The DC War Comics
by Corporals Enfantino and Seabrook
"My Brothers With Wings!"
Story by Howard Liss
Art by Russ Heath
"I Owe You My Life!"
Story by Howard Liss
Art by John Calnan
Peter: When "air-minded" Alice Smith's plane crashes on a "solo hop from Australia to the Philippines," she's just able to rig a parachute to her baby Tommy's cradle and eject it into the Pacific night. The bundle lands on an island filled with monsters from a prehistoric stone age and the baby is brought up by a friendly family of pterodactyls. When mama ptero is struck by lightning during an afternoon out gliding with Tommy, a ship fishes him out of the sea and takes the young man back to America. Growing up without the power to speak anything but "Skreeee"s and "Skrawwww"s would be a detriment to anyone but the hardiest heart but Tommy grows lean and strong until, one day, he volunteers to join the service during WWII and is assigned to the Pacific. During a bombing run, his battleship is destroyed and Tommy must search for an island on which to land. Out of the blue (literally), the island of his youth materializes before him and the lucky pilot lands. Since he had always hoped to come back to his home, Tommy had never thrown away his loincloth and so he dons it and sets foot on the island for the first time in years. Quickly, he set upon by a T. Rex but one of his "winged brothers" arrives to save the day. A wave of Japanese ships approach the island and Tommy must rig his winged brothers with bombs liberated from his plane. The squadron of pterodactyls make scrap metal out of the fleet and Tommy hitchhikes back to his base on a passing battleship, knowing he'll return again some day.
|"My Brothers With Wings!"|
|"My Brothers . . ."|
Jack: Is this the best installment of the War That Time Forgot? If not, it's surely the best one in recent memory. Did you notice that Tommy got a haircut between the cover and the splash page? Of course, I would have preferred to have seen what Kubert could do with this story in light of his later Tarzan work, but Heath turns in a very nice story. I also saw a bit of a Superman parallel with the mother jettisoning her baby from the plane in order to save his life.
|"I Owe You My Life!"|
|Still more from "My Brothers . . ."|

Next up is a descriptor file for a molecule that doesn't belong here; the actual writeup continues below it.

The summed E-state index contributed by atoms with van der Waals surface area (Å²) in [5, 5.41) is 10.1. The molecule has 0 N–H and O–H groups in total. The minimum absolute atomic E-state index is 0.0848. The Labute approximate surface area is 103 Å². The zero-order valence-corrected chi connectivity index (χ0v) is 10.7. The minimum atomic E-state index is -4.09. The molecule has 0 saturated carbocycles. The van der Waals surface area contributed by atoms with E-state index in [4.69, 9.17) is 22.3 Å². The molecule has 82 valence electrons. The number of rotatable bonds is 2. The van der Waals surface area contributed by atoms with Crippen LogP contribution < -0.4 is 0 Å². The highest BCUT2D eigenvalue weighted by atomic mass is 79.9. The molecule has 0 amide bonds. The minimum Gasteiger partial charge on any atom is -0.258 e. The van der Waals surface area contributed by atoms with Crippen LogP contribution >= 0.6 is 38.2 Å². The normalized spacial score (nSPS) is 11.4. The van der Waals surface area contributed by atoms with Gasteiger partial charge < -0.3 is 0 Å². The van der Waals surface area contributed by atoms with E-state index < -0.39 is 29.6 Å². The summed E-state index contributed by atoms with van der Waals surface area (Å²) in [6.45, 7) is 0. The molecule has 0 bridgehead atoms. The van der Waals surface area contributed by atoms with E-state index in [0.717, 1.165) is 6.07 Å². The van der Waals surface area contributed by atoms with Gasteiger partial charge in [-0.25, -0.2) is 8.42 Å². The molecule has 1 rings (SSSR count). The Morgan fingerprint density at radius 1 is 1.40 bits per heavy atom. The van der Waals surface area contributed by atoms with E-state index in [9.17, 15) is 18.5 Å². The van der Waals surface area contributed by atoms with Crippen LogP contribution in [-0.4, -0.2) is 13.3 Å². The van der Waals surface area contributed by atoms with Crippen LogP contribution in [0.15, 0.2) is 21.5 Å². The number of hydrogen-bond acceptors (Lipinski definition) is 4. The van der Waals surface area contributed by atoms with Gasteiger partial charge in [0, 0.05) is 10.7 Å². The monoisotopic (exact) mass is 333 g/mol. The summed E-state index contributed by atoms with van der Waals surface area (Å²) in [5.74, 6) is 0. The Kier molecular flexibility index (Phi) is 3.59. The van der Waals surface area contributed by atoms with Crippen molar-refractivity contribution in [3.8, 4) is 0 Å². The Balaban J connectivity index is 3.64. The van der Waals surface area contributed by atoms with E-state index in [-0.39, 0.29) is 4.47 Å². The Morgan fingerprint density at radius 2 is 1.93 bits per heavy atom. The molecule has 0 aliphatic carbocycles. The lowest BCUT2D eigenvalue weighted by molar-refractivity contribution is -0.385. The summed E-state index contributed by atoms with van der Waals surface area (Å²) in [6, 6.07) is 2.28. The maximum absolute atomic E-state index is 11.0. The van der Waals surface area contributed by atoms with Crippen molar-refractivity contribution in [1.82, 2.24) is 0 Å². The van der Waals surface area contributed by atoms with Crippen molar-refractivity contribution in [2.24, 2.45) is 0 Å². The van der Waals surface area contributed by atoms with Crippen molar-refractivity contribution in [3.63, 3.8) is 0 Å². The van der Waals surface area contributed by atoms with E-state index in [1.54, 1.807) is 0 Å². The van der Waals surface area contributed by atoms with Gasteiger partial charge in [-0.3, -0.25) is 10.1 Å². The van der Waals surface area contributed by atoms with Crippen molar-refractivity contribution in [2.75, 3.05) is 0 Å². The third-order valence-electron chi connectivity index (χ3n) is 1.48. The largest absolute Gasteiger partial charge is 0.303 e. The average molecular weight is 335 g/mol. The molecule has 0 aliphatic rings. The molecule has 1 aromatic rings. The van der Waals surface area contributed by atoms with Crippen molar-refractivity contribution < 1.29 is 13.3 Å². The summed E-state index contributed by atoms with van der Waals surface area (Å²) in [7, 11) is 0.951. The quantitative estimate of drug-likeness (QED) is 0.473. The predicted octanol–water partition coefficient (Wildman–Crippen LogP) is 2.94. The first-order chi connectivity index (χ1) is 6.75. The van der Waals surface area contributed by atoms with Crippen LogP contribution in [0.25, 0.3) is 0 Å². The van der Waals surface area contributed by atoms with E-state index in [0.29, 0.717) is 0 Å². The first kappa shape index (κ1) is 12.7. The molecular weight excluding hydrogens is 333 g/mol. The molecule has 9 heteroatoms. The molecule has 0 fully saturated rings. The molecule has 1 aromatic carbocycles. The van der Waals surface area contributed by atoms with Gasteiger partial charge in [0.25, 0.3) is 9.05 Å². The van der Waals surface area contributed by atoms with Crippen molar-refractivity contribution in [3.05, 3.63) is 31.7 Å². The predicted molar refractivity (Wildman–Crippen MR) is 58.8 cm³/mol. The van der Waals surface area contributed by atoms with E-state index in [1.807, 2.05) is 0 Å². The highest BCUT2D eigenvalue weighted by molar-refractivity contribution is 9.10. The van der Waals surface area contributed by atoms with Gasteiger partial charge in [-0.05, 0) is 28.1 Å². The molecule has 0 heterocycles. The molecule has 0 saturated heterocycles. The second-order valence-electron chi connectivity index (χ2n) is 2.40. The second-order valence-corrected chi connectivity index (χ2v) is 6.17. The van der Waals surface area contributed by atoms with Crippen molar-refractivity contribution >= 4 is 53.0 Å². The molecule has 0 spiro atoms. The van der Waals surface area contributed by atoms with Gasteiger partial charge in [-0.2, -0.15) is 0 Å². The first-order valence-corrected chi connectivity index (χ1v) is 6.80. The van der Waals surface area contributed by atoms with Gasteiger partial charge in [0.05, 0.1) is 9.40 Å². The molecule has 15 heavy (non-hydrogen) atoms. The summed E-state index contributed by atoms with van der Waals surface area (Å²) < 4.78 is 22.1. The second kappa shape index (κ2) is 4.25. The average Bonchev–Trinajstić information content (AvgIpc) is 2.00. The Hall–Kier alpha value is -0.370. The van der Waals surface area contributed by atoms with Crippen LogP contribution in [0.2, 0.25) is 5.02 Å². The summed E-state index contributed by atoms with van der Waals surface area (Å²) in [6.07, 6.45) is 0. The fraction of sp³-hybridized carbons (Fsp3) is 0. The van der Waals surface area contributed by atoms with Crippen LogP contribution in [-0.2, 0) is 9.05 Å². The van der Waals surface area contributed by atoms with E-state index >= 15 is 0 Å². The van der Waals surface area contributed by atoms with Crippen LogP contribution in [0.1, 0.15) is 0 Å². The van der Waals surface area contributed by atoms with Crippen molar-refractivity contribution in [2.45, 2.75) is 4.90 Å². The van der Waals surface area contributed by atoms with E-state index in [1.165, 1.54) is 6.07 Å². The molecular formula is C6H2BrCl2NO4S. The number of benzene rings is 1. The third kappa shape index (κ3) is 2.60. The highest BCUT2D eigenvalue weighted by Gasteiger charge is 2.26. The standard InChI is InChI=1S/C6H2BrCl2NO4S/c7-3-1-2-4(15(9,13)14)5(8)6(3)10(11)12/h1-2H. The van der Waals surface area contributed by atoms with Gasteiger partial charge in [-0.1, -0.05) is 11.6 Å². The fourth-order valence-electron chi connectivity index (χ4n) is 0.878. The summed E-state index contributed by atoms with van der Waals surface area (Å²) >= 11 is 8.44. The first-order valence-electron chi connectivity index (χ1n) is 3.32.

"Easy's Hardest Battle!"
(Reprinted from Our Army at War 99, October 1960)
"Fight to the Finish!"
Story by Howard Liss
Art by Gene Colan
Jack: In WWI, an American soldier has a "Fight to the Finish!" with a German soldier in a cemetery. The bursting of a stray shell separates the men and allows the German to escape. As a result, an American tank is destroyed, along with its crew. This event haunts the American soldier, who tells his young son about it after the war. The boy grows up and fights in WWII, finding himself back in the same cemetery fighting the son of the German soldier who had escaped years before. This time, the German is killed by the falling tombstone, allowing the American to head back to base to report on a new German jet plane he's seen in action.
Liss writes a story that Kanigher would be proud to have penned, where the most unlikely of coincidences occurs and brings the sons of soldiers together in the same place where their fathers squared off decades before. Colan's art is as good as we've seen from him in the DC war comics and reminds me of what he was doing over at Marvel around this time.
|"Fight to the Finish!"|
The Sgt. Rock story is a reprint from 1960, uncut at 13 pages. Also reprinted are two of the one-page "true battle stories" that are used as filler in the DC war comics. One comes from the same issue as the Sgt. Rock story; the other, from All American Men of War 81 (September 1960). Even the cover is repurposed from the splash page of the reprinted story! In 1960, DC readers got a 13 page lead story and two six page backup stories for a dime. By 1966, it was a 13 page lead story and a nine page backup story, or three fewer pages of story per issue, for twelve cents!
From 1966 to 1968, Joe Kubert was drawing the newspaper strip, Tales of the Green Beret, which gave him less time to draw Sgt. Rock and other DC comics. Presumably, that's why a reprint was slotted into this issue. I expect well see less new material from Mr. K for awhile.
Peter: A tad bit of a deception that cover, no? With its "Sgt Rock asks you to read first--then vote on which was--Easy's hardest battle!" tagline, you'd assume there would be some kind of follow-up on the inside, right? Nope, not one word of explanation for the supposed competition nor for the reasoning behind the reprint. I'm sure a good proportion of the readers didn't even know it was a reprint. Howard Liss finally strikes out with "Fight to the Finish!," a mess stuffed so full of coincidences that it might be construed as a parody of DC war stories if the bullpen went in for that sort of thing. At least we get another look at Gentleman Gene's splendid work.
|"Pull a Tiger's Tail!"|
|"A Carrier Has Nine Lives!"|